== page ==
Porto: A Tale of Two Cities : Soothed in the City
post-template-default,single,single-post,postid-4072,single-format-standard,ajax_fade,page_not_loaded,,qode-title-hidden,qode_grid_1300,hide_top_bar_on_mobile_header,qode-content-sidebar-responsive,qode-child-theme-ver-1.0.0,qode-theme-ver-9.5,wpb-js-composer js-comp-ver-4.12,vc_responsive
Porto Villar d'Allen

Porto: A Tale of Two Cities

Two Sides of Porto, as seen with Portgall.com

Every city has more than just two sides, of course, but on a recent press trip with the new and innovative walking tours company Portgall.com,  I was struck by two very different sides to the Portuguese city of Porto, or Oporto.

Portgall’s USP is to offer a combination of tours and experiences that fit together, like lego or jigsaw pieces, tailored to your personal interests and preferences. I was lucky enough to sample a number of those experiences this May, and the two that I’d like to talk about here are An English Family in Porto and The City and The Sea, a visit to the fishing village of Afurada.

One thing that I soon noticed about Porto was its British heritage.  Anyone from the UK cannot miss the fact that so many of the Port houses you can see long the banks of the Douro appear to be familiar British names: Crofts, Sandeman and Cockburns spring to mind straight away. Port is a drink that rose to popularity when war with France meant our supply of the usual French vino suddenly dried up. Looking for alternatives, we realised that this deep, rich and fortified wine was more than adequate. This was when a number of British houses and families decided to get involved and make their fortune out of Port.

The gardens at Villar d' Allen in Porto

The gardens at Villar d’ Allen in Porto

José Alberto Allen’s family was one of these, and responsible for a notable vintage, 1827 Quinta do Noval.  And we were lucky enough to be granted a personal visit to their home, the Quinta De Villar d’Allen, a haven of lush greenery right in the midst of the city. As we drove up to what they call the farmhouse (but we’d say manor house at least) we made our way through fronds and leaves of every hue of green, and into what every filmmaker dreaming of an English garden could only pray for. If a Jane Austen character had stepped out onto the lawn, I would not have been surprised.

We joined José for a restful amble around the garden, where he pointed out trees and shrubs that were native to countries as far afield as North Europe and New Zealand. But what really stands out are Isa’s Camelias and her passion for them. People come from all over the globe to view this diverse collection of camelias and Isa even showed us a book where she is given the accolade of either discovering or creating new varieties (It was in Portuguese so I wasn’t too sure which credit she deserved).

The Allen's Quinta in Porto

The Allen’s Quinta in Porto

After our tranquil afternoon potter we were invited inside to their family home, where we lounged around in comfortable chairs, sipping port, nibbling on biscuits and listening to the Allen family history. Like every family, they have had their drama: profligate sons, lost fortunes, mothers dying young and children divided amongst relatives. Truly fascinating stuff set against a beautiful background of this house that just breathes out history from every corner.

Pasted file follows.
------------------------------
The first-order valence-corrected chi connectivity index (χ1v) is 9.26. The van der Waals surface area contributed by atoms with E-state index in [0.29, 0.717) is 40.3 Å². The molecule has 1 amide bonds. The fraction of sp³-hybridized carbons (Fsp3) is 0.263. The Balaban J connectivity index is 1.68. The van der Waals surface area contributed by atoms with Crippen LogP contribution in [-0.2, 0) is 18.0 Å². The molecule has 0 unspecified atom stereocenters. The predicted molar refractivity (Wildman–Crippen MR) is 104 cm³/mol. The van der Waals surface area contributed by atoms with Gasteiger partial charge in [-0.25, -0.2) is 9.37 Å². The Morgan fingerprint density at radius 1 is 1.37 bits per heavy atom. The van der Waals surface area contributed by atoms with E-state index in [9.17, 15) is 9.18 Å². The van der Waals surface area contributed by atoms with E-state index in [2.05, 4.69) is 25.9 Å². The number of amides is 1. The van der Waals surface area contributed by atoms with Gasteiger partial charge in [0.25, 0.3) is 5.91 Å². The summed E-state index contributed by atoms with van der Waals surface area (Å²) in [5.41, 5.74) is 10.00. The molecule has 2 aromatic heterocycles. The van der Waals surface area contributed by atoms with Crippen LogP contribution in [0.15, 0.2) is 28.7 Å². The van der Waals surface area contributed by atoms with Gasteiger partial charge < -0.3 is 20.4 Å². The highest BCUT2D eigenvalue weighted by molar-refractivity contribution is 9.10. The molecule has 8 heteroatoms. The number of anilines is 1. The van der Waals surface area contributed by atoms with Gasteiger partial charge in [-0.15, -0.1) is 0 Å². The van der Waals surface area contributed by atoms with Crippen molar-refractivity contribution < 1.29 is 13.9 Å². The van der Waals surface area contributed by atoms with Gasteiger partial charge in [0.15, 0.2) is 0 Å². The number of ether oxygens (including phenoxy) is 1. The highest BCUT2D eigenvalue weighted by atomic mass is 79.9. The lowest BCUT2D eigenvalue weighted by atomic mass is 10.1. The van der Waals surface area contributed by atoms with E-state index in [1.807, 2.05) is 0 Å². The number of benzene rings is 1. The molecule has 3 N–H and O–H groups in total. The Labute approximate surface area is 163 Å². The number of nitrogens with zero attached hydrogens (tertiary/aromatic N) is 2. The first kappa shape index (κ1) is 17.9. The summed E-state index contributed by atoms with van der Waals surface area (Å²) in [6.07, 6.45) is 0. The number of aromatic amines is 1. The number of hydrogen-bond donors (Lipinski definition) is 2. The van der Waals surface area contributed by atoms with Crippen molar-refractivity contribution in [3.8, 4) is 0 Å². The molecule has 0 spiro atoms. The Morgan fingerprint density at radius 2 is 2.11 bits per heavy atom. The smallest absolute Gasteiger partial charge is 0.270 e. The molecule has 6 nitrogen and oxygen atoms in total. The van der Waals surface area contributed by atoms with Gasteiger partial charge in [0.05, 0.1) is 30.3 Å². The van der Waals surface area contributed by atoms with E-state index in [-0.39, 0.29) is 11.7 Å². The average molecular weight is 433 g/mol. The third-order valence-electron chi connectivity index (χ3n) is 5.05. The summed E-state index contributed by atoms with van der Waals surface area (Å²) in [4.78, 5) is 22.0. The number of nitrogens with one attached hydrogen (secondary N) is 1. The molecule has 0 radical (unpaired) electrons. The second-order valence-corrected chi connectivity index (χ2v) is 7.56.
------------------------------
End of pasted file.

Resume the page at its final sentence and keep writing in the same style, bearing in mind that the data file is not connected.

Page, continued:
The Allen’s are extremely gracious hosts. As we sat there amongst family photos and historical curios, with their two dogs playing around our feet, I really felt honoured to meet them.

In contrast, the next day we visited the old fishing village of Afurada, where life could not be further away from the pleasant surroundings of the Quinta.  Here, villagers would have faced a hard life where men would head out to sea to fish for months at a time (sometimes they would be away for as much as six months) whilst the women would scrape to make ends meet at home and just pray that their sons, fathers and husbands would actually return.

One side of Porto: a fishing boat at Afurada

One side of Porto: a fishing boat at Afurada

In contrast to the calmness of the Quinta, this village is bright, colourful, vibrant and alive with smells and sights.  Fishy smells and sights, but this is a fishing town after all. We visited the village museum, where the true starkness of what would life would be like here really began to set in. Photos of villagers celebrating the St Peters festival showed no smiling faces, no festivities or jubilation. Indeed, it could have a funeral procession for the seriousness of their faces. But then, perhaps they had little to celebrate, with loved ones out at sea, and what looked like close to poverty here on land.

Despite a warm and relaxing lunch at a traditional fish restaurant, complete with barbecuing fish outside, my trip to Afurada left me subdued and thoughtful. Of course this was a harsher side of life of what been life would have been like in Porto and its surroundings, and far, far removed from that you could imagine the Allens’ ancestors enjoying.  Truly, I felt that I had perhaps seen something of the real Porto, as well as the pampered one.

Disclaimer: I was the guest of http://www.portgall.com/en/ for both of these tours




No Comments

Post A Comment